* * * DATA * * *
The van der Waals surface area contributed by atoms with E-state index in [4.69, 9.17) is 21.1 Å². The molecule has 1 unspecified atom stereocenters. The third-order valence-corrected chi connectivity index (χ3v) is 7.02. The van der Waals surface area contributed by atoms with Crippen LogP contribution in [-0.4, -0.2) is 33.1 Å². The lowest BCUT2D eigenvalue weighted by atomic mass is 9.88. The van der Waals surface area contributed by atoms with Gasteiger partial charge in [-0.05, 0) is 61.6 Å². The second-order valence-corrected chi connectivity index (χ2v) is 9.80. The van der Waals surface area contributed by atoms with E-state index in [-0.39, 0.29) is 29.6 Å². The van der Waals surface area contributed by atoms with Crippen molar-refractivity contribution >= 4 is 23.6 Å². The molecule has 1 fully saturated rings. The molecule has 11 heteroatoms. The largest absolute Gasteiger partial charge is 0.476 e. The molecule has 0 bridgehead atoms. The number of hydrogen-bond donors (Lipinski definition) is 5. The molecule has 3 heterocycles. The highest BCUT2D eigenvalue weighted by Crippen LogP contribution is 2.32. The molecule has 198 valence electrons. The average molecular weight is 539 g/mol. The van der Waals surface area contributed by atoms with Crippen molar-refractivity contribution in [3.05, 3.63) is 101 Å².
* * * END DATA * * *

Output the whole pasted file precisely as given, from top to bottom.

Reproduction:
The van der Waals surface area contributed by atoms with E-state index in [4.69, 9.17) is 21.1 Å². The molecule has 1 unspecified atom stereocenters. The third-order valence-corrected chi connectivity index (χ3v) is 7.02. The van der Waals surface area contributed by atoms with Crippen LogP contribution in [-0.4, -0.2) is 33.1 Å². The lowest BCUT2D eigenvalue weighted by atomic mass is 9.88. The van der Waals surface area contributed by atoms with Gasteiger partial charge in [-0.05, 0) is 61.6 Å². The second-order valence-corrected chi connectivity index (χ2v) is 9.80. The van der Waals surface area contributed by atoms with E-state index in [-0.39, 0.29) is 29.6 Å². The van der Waals surface area contributed by atoms with Crippen molar-refractivity contribution >= 4 is 23.6 Å². The molecule has 1 fully saturated rings. The molecule has 11 heteroatoms. The largest absolute Gasteiger partial charge is 0.476 e. The molecule has 0 bridgehead atoms. The number of hydrogen-bond donors (Lipinski definition) is 5. The molecule has 3 heterocycles. The highest BCUT2D eigenvalue weighted by Crippen LogP contribution is 2.32. The molecule has 198 valence electrons. The average molecular weight is 539 g/mol. The van der Waals surface area contributed by atoms with Crippen molar-refractivity contribution in [3.05, 3.63) is 101 Å².